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Three Days Grace

Three Days Grace

Three Days Grace
  • Adam Gontier: [Lead Vocals, Guitar]
  • Neil Sanderson: [Drums]
  • Brad Walst: [Bass, Vocals]
  • Barry Stock: [Lead Guitar]

"At one point when we were on the road, I felt like I had a target on my back. I felt like there were a lot of things getting thrown at me that I had to deal with and I felt alone? I was the only one who could really understand myself." – Adam Gontier

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Aeschylus

Aeschylus

Aeschylus

525 – 456 B.C., Athenian tragic dramatist, b. Eleusis. The first of the three great Greek writers of tragedy, Aeschylus was the predecessor of Sophocles and Euripides. 1
Aeschylus fought at Marathon and at Salamis. In 476 B.C. he went to Sicily to live at the court of Hiero I, and he died at Gela. He wrote perhaps 90 plays (7 survive in full) and won 13 first prizes at the Greater Dionysia, the spring dramatic festival in which each dramatist submitted four connected plays—a tragic trilogy and a lighter satyr play. 2

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Clowns

Clowns The three most celebrated are Joseph Grimaldi (1779-1837), the French Carlin (1713-1783), and Richard Tarlton, in the days of Queen Elizabeth, who acted at the galleried inn called the Belle Sauvage.

"To sit with Tarlton on an alehouse signe."

Bishop Hall: Satires. Source: Brewer's Dictionary.

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Theatre

Bunner, H. C.: Three Operettas; Harper and Brothers; New York; 1897. The Three Little Kittens of the Land of Pie, P. 3. Music by Oscar Weil. Illustrations by C. D. Weldon. 1
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Dead Shares

In theatrical sharing companies three or more supernumerary shares are so called. The manager has one or more of these shares for his expenses; a star will have another; and sometimes a share, or part of a share, is given to an actor who has brought down the house, or made a hit.

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Asian drama

These are dramatic works produced in the East. Of the three major Asian dramas—

  • Sanskrit
  • Chinese
  • Japanese

—the oldest is Sanskrit, although the dates of its origin are uncertain. 1

See also Sanskrit literature; Chinese literature; Japanese literature; and drama, Western. 2

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Sparta – Threes

Sparta - Threes

Sparta – Threes

Sparta combine the quirky elements of indie rock–unusual start-stop riffs and guitar skwonks–with anthemic choruses and surprisingly uplifting melodies, emerging with an uplifting and intelligent form of arena rock. Continue reading Sparta – Threes

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Threes of Macbeth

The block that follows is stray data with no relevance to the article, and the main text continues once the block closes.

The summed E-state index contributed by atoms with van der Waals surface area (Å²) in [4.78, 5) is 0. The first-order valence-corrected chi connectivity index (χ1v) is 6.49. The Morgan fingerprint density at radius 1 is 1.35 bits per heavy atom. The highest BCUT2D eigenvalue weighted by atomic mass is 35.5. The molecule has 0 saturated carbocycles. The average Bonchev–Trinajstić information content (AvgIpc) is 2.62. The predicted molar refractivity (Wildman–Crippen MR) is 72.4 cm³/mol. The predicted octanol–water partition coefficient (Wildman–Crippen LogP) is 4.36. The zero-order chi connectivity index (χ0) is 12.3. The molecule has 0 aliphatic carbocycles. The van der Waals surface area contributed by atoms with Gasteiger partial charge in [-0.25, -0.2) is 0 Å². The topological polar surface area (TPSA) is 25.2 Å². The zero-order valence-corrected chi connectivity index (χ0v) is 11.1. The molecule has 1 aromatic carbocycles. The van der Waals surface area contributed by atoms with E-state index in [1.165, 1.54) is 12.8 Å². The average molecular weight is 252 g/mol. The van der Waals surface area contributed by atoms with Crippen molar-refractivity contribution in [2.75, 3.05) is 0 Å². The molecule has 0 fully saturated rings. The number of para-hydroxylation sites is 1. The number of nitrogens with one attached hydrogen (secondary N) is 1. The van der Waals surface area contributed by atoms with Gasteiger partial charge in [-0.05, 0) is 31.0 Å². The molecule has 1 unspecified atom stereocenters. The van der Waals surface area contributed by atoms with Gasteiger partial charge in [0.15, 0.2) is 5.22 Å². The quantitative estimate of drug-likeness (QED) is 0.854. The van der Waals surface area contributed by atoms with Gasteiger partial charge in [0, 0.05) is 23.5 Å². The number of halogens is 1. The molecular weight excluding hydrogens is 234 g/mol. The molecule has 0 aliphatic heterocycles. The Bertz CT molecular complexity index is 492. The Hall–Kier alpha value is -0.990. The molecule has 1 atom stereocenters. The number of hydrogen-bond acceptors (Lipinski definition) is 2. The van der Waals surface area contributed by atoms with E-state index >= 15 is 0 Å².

By Bill Long 11/27/06

A Perfectly Divine Number–For Perfect Evil

Whether or not the universe is made up of threes, or the human mind is structured to think it triploid patters, I think we are on solid ground when we say that uses of threes in literature indicates that the author is trying to tell us that things are orderly or stable.

Shakespeare used the language and rhythm of "threes" in Macbeth 1.1. to turn the concept of threes on its head. Rather than being a sign that all is right with the world, the "threes" in the conduct and mouth of the Weird Sisters show the moral confusion of the universe. We are prepared by Shakespeare, then, to enter into a world of confusion and pain, of appearance v. reality, where an ordered world becomes a disordered world, though often retaining the patina of order.

Just as there is heaven, earth and hell, ruled over by a just, righteous and good God (according to the three Western monotheistic religions), so a threefold literary pattern means things are "under control." Thus it is striking to me that when Shakespeare opens Macbeth, with its 11-line first scene, he uses repeated patterns of threes.

However, because of the last two lines of the scene ("Fair is foul, and foul is fair./ Hover through the fog and filthy air," 1.1.10-11), we see that the threes will be used to precipitate moral confusion rather than moral clarity.

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Three is the Magic Number – School House Rock

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Molasses to Rum

Musical: 1776

Song: Molasses to Rum

Rutledge:

Molasses to rum to slaves, oh what a beautiful waltz
You dance with us, we dance with you
Molasses and rum and slaves

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School House Rock audio of “Three is the Magic Number”

Blind Melon
Blind Melon

School House Rock rock video of “Three is the Magic Number”. Music by Blind Melon.

“Somewhere in that ancient mystic trinity
You’ll get three
As a magic number”.

Lyrics … Continue reading School House Rock audio of “Three is the Magic Number”

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Columbia, The Gem of the Ocean

O, Columbia! the gem of the ocean,
The home of the brave and the free,
The shrine if each patriot’s devotion,
A world offers homage to thee.
Thy mandates make heroes assemble
When Liberty’s form stands in view;
Thy banners make tyranny tremble

 

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